Is Your Business’s Website ADA Compliant?

Is a website considered a “place of public accommodation” just like a brick and mortar building, and as such, subject to the Americans with Disabilities Act (ADA)? The courts have returned mixed decisions on this issue. As a result, the number of web accessibility lawsuits have risen in recent years.

Several high-profile (and low-profile) businesses have been subjected to legal action regarding the accessibility of their websites. Because of these suits, a website that is not fully accessible to people with these and other types of disabilities could pose a significant risk to your business:

  • Visual: blindness (color and total) and other sight impairments.
  • Auditory: deafness, hearing impairment and other auditory deficits.
  • Motor: loss or degradation of fine or gross motor control.
  • Cognitive: learning/developmental disabilities and other cognitive impairments.
  • Seizure: seizures caused by strobe/flashing lights.

Last year, approximately 2,258 web accessibility lawsuits were filed in federal court — a significant increase from 817 similar suits in 2017. A number of decisions have thus far ruled that the ADA applies online; however, the Justice Department has not yet released formal accessibility regulations for websites, making it challenging to know whether or not your business could come under scrutiny. In 2010, the Justice Department stated its intention to release definitive regulations for businesses, but ultimately did not follow through.

Domino’s Pizza has perhaps been the highest profile case in the news recently. A blind customer sued Domino’s when he was unable to order a pizza from the company’s website or app using screen reader technology. And while a federal judge dismissed the lawsuit in 2017, the 9th U.S. Circuit Court of Appeals reversed that dismissal, ruling that the ADA covers the websites and mobile apps of businesses with physical locations, even without formal regulations from the Justice Department. Domino’s Pizza had appealed for a review by the Supreme Court, but the high court ultimately decided not to hear the case.

“The internet, without reservation, is the world’s largest infrastructure,” author of the ADA, former Rep. Tony Coelho of California, told CNET. “That, in effect, means that [Domino’s is] covered by the ADA. The courts have ruled that.”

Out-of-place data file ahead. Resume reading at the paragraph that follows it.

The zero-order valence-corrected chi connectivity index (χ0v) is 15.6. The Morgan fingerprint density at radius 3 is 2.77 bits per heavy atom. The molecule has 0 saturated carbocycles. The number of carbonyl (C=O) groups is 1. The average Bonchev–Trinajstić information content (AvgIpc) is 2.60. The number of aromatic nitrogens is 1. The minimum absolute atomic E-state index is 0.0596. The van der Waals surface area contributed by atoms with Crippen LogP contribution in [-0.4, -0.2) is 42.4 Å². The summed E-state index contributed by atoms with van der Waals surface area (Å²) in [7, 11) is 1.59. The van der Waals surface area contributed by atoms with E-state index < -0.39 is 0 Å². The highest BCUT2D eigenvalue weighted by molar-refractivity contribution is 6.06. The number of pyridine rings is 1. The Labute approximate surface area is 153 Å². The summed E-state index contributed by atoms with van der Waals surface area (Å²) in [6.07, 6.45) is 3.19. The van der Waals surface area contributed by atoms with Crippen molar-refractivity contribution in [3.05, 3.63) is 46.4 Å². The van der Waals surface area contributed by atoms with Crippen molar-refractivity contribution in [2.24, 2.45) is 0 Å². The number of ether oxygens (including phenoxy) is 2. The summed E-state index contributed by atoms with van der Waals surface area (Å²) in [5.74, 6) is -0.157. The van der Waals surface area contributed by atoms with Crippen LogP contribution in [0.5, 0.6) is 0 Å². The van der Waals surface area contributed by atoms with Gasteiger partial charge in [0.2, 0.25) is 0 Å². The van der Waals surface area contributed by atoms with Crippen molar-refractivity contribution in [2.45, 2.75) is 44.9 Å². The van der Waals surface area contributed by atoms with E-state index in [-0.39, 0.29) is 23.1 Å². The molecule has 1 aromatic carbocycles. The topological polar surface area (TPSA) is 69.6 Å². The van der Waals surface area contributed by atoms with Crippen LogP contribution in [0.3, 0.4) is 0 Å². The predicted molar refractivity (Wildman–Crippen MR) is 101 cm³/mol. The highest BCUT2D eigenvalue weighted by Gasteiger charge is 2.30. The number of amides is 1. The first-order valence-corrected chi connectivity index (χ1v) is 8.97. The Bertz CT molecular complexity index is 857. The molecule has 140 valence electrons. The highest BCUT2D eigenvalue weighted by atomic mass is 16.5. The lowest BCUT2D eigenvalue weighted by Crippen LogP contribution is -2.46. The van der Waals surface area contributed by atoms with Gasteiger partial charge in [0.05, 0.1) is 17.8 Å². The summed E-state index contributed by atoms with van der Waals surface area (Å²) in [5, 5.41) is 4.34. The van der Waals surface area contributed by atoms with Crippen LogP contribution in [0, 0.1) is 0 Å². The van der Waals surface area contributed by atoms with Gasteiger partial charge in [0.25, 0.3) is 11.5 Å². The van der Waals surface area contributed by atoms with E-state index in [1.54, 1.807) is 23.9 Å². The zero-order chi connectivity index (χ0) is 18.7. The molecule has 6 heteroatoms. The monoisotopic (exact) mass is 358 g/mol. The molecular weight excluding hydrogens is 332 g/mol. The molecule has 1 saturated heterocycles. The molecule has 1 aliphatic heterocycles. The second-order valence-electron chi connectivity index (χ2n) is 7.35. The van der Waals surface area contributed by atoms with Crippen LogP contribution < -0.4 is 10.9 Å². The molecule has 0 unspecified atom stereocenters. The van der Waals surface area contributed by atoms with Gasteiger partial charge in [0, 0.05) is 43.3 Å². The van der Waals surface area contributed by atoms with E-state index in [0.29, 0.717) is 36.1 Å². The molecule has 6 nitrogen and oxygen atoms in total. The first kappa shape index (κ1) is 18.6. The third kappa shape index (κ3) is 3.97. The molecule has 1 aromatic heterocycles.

Web accessibility can mean a lot of things, and in our ever-changing world of technology, it can be hard to discern exactly what qualifies as an ADA-compliant website without clear-cut regulations. Your website accessibility can be improved by doing things like: including subtitles on videos, ensuring that all photos have alt tags, coding your website or app to be compatible with screen readers or other accessibility technologies, and maintaining a certain degree of contrast between text and background colors. These items, however, by no means represent a comprehensive list of what makes a website ADA compliant. In fact, it is the lack of specific guidance that presents a major problem for businesses and web developers.

The Web Accessibility Initiative, a project by the World Wide Web Consortium (W3C), set forth the Web Content Accessibility Guidelines (WCAG 1.0) in 1999. In 2008, the organization updated the recommendations with its release of WCAG 2.0, which has been widely, though not universally, adopted worldwide.

The WCAG guidelines were identified as the “industry standard” for web accessibility by a Florida Federal Court in 2017 in a case involving Winn Dixie Store Inc. In 2018, WCAG 2.1 became a W3C Recommendation, which broadened the accessibility standards to help accommodate those with cognitive/learning disabilities and low vision, and all disabled persons using mobile devices.

Representing your business online through websites and mobile apps poses a number of considerations, which now include making it accessible to disabled users. Until clear guidance on ADA web compliance is issued, it’s advisable to consult a qualified attorney for advice regarding your specific business and website. Kymera provides professional website design and development services for your business or brand. Contact us today.

 

Sources:

https://www.boia.org/blog/over-2250-web-accessibility-lawsuits-filed-in-2018-could-they-triple-in-2019

https://www.cnet.com/news/why-the-fate-of-online-accessibility-may-rest-with-a-dominos-pizza-lawsuit/